metta fou

Re: Adaptation and Survival
« Reply #2 on: October 18, 2008, 01:00:40 AM »
Thank you!

Matthew

  • The Irreverent Buddhist
  • Member
  • Meditation: It's a D.I.Y. project.
    • KISS: Keep it simple stupid.
    • Getting nowhere slowly and enjoying every moment.
Re: Adaptation and Survival
« Reply #3 on: October 18, 2008, 09:24:11 AM »
You are welcome. I went to college but left and became an investment banker. Money did not lead to happiness and the distractions and desires come strongly with it's presence. The time in my life that made the greatest difference to my life direction was living in a Dhamma centre for a year and a half. Now I live in poverty and help many.

In the Dhamma,

Matthew
~oOo~     Tat Tvam Asi     ~oOo~    How will you make the world a better place today?     ~oOo~    Fabricate Nothing     ~oOo~

kamika

Re: Adaptation and Survival
« Reply #4 on: November 11, 2008, 06:22:00 AM »
So like...
I know asceticism is denying oneself pleasure and hedonism is the pursuit of pleasure.
what if some one uses an irritation in order to test what they have learned in vipassana.
like, sitting in an uncomfortable manner.
I remember Goenka said something like, one shouldn't inflict an action, such as saying OM, because it creates vibrations, because it's supposed to be a choice-less observation.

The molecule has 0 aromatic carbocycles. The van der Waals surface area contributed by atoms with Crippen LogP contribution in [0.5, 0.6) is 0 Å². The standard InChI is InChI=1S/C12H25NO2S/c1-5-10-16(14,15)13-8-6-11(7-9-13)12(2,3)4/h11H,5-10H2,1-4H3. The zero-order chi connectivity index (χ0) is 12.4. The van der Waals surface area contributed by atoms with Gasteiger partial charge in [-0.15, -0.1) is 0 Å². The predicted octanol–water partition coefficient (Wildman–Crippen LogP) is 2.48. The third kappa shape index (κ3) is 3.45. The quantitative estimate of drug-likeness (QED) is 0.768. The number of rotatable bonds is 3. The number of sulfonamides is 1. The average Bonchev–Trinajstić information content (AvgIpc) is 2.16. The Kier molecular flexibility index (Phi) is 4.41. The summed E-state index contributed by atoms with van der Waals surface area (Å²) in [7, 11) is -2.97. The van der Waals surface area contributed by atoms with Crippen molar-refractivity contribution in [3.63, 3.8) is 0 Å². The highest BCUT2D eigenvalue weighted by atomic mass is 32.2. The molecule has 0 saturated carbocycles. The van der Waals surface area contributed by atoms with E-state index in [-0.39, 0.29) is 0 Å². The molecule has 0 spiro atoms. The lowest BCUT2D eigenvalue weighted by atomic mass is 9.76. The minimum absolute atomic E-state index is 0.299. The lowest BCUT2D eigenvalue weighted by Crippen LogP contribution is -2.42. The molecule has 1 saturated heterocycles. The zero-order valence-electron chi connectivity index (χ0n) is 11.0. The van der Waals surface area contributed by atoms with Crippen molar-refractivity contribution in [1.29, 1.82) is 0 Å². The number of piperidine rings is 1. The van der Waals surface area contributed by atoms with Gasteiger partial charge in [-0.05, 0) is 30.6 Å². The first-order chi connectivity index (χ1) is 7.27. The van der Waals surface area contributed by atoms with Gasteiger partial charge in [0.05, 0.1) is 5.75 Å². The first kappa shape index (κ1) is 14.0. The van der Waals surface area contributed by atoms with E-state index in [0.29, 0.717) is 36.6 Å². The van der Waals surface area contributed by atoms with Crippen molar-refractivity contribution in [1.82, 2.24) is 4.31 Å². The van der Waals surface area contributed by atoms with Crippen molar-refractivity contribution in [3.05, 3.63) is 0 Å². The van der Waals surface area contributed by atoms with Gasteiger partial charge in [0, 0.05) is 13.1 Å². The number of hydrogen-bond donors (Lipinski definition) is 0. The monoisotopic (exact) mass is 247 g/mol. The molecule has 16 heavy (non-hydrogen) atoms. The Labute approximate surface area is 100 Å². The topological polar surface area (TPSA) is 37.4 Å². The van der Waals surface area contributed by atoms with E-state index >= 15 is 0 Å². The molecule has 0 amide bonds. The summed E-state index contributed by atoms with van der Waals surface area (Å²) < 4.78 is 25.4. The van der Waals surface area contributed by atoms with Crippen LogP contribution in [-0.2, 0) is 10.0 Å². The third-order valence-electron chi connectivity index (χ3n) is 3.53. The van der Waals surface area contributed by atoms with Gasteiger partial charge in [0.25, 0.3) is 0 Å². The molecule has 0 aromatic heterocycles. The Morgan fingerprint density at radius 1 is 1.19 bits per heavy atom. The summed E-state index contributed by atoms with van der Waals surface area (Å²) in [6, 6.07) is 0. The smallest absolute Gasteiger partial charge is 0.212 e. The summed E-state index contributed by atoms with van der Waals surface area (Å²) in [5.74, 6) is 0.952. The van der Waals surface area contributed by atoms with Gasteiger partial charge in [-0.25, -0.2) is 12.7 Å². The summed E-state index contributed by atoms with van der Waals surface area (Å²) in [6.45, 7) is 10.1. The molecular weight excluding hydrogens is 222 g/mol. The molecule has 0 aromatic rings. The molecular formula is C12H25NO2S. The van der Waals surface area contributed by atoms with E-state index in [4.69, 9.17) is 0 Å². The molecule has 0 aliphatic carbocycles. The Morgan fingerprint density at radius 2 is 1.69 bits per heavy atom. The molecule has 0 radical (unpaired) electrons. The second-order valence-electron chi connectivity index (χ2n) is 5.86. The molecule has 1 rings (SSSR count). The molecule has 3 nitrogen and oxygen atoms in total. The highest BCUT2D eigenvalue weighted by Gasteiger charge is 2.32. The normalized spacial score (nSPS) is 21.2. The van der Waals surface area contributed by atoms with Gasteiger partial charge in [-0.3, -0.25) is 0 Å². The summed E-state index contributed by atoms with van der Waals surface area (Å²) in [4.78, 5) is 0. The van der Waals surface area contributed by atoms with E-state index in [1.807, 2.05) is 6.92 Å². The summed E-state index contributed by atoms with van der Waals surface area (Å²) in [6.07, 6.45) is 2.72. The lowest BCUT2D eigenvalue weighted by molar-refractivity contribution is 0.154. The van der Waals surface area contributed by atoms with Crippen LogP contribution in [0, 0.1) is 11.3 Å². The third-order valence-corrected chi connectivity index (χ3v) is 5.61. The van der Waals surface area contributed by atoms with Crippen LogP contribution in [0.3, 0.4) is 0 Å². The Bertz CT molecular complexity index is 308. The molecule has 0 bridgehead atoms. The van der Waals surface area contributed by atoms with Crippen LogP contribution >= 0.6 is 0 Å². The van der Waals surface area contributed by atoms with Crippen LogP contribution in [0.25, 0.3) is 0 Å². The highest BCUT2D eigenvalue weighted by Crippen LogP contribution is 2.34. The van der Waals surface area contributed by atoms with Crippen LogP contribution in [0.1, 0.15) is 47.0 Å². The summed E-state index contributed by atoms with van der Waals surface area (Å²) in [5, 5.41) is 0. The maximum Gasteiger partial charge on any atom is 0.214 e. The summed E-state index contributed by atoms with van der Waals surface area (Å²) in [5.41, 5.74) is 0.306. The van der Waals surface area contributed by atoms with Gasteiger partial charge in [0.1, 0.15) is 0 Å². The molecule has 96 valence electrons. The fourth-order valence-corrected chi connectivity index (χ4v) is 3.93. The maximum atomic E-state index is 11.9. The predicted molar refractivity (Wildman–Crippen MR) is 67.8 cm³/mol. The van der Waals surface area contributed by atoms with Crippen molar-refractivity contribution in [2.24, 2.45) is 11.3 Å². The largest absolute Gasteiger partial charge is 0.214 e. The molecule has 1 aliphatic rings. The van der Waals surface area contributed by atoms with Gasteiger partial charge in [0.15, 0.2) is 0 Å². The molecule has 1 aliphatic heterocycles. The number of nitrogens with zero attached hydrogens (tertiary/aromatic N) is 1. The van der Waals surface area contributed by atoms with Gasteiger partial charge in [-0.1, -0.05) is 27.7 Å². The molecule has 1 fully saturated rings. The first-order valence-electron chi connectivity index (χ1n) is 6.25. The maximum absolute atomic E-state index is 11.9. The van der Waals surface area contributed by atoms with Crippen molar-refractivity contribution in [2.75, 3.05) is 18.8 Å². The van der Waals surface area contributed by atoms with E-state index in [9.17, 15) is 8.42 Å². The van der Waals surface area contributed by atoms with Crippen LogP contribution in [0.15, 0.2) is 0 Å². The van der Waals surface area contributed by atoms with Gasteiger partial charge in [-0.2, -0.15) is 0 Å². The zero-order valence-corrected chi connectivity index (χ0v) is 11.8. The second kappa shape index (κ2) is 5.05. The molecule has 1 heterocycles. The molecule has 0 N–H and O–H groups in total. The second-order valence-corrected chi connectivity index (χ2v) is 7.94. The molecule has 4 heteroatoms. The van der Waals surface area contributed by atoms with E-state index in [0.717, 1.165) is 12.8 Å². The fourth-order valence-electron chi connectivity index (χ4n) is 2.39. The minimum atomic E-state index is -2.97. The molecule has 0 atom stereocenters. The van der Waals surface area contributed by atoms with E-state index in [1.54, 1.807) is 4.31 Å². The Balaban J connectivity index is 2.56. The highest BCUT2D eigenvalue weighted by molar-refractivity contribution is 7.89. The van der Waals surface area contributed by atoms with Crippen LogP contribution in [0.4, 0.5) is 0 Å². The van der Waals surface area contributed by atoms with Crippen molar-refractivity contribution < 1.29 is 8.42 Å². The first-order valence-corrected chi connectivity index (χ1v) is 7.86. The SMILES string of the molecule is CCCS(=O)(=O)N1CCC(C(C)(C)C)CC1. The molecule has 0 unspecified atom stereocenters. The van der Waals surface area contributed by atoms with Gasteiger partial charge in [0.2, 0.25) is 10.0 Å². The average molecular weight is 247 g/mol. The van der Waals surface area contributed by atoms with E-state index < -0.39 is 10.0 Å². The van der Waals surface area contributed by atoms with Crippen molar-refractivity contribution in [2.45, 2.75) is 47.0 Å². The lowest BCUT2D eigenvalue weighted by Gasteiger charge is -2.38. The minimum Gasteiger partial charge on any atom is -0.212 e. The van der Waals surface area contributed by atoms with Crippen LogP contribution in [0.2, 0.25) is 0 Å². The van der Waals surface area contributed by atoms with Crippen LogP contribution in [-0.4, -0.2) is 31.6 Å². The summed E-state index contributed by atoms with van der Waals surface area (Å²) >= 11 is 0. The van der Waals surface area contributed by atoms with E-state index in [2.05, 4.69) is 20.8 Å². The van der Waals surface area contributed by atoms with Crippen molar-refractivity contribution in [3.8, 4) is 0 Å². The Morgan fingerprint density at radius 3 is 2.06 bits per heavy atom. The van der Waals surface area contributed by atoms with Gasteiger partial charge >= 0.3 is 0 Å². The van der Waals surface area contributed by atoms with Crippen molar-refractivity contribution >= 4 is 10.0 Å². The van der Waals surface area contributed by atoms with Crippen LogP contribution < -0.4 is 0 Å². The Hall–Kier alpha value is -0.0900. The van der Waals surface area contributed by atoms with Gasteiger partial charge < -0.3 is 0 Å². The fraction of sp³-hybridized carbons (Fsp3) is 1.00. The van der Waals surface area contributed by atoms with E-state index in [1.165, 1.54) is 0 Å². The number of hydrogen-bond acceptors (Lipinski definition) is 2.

So would meditation on a bed of needles or under a waterfall or walking over hot coals be counter productive? or away to further uproot sankhara of aversion?


Matthew

  • The Irreverent Buddhist
  • Member
  • Meditation: It's a D.I.Y. project.
    • KISS: Keep it simple stupid.
    • Getting nowhere slowly and enjoying every moment.
Re: Adaptation and Survival
« Reply #5 on: November 11, 2008, 06:32:29 AM »
So would meditation on a bed of needles or under a waterfall or walking over hot coals be counter productive? or away to further uproot sankhara of aversion?



Meditation on death, sitting in a cemetry, imagining your death and the decomposition of your body is a good way to uproot deep aversion. In a similar way you could meditate upon doing ascetic practicre without doing them I suppose but I do not think the results worth the effort. Actually meditating on a bed of nails falls into asceticism for sure .. under a waterfall sounds quite pleasant ...

In the Dhamma,

Matthew
~oOo~     Tat Tvam Asi     ~oOo~    How will you make the world a better place today?     ~oOo~    Fabricate Nothing     ~oOo~

metta fou

Razor's Edge